Men lead morbidity rates for almost every leading cause of death in the United States. There’s a reason for that.
Men aren’t proactive about going to the doctor. In fact, a 2009 report from the Centers for Disease Control and Prevention (CDC) found that they’re 80 percent less likely than women to have regular medical care. Often when men do go to the doctor, it’s because they either have symptoms they can’t ignore, or they are pushed into their visit by a loved one.
Reasons men frequently give for not going to the doctor include:
1. It Costs Too Much
Men tend to avoid doctor’s appointments because of concerns over whether or not they can afford it. Fortunately, many more people are covered by health insurance now, so the out-of-pocket expense might be less. It’s important to understand your coverage, including specific doctors and hospitals. If you don’t have insurance, there are often community resources that can help.
2. I Don’t Have a Doctor
Finding a doctor can be a hassle, but once you know who your insurance covers, it’s easier to discuss doctors with your friends. Doing your research online is also a good way to get past this hurdle.
3. Avoiding Pain or Discomfort
Men sometimes worry they’ll have to undergo a procedure or test that will be painful or uncomfortable. Fear of the unknown is understandable and valid, but it’s also something that conversations with your primary care doctor can alleviate. Once you establish a relationship with your doctor, this gets much easier.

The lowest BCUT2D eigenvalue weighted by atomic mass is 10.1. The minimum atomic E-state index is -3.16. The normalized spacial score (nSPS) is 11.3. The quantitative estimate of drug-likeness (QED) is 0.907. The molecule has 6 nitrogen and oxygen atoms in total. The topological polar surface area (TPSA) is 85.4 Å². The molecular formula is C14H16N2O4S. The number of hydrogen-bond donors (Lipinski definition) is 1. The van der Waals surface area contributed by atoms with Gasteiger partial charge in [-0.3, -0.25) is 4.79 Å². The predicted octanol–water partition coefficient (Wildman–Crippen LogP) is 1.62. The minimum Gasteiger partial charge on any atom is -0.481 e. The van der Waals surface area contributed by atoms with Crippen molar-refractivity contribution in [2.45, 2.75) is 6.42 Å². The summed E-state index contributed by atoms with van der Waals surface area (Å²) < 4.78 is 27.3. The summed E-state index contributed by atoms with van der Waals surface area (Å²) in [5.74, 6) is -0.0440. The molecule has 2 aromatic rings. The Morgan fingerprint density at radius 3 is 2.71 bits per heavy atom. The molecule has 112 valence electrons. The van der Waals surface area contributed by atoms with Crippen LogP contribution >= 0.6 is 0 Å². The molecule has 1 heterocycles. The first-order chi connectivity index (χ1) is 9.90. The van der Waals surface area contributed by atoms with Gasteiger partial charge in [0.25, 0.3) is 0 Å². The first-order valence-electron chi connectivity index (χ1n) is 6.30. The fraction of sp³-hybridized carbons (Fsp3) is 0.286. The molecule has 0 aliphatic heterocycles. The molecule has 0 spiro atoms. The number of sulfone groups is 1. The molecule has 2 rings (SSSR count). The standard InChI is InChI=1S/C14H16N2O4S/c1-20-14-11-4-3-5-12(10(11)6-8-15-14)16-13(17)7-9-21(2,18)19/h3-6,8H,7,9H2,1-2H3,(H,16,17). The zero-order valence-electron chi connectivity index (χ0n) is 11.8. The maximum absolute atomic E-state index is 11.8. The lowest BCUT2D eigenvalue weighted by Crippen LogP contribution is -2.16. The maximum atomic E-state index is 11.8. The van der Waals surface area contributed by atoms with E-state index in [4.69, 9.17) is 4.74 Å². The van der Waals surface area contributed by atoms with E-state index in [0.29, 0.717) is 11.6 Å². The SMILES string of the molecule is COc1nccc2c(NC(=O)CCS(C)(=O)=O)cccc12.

4. But I Feel Fine
Insisting there’s nothing wrong is another common excuse. While you might actually be fine, many conditions don’t show symptoms until they’ve already reached a serious state—lung cancer, for example. Some conditions, such as high blood pressure, might only be detected when something worse occurs, such as a heart attack or stroke. If you visit your doctor regularly, even when you feel fine, you can undergo the screenings that can identify an underlying problem. Together, you and your doctor can develop a plan to improve your lifestyle and lower your risk for health complications.
Living a healthy life takes commitment and involves doing things you don’t always enjoy. Regular visits to your primary care physician, however, are worth it. Consider them an investment in your future—and in your family’s.
Ditch the Spare Tire
As you age, your metabolism slows down and the likelihood that extra calories will remain stored as fat in your midsection increases. That’s not ideal. Visceral fat, a form of belly fat, settles around your organs. This increases your risk of conditions such as cardiovascular disease and Type 2 diabetes.
While the general buildup of fat in the midsection is normal, you can take steps to limit how much you accumulate. Methods include:
• Increasing muscle mass—Pick up strength training as part of your exercise routine. Even if you don’t lose weight, research has shown belly fat tends to decrease if you lift weights a couple days a week.
• Fill up with fruit—Increase your fruit and vegetable intake. It’ll help you feel full longer, and keep you from idle snacking on foods that expand your waistline. The fiber in fruits and vegetables also helps your heart.
• Don’t stress-eat—If your first instinct when stressed is to reach for the nearest bag of chips, it might be affecting your waistline. Instead, reach for something like string cheese, nuts or an apple, or find something else to do with your hands.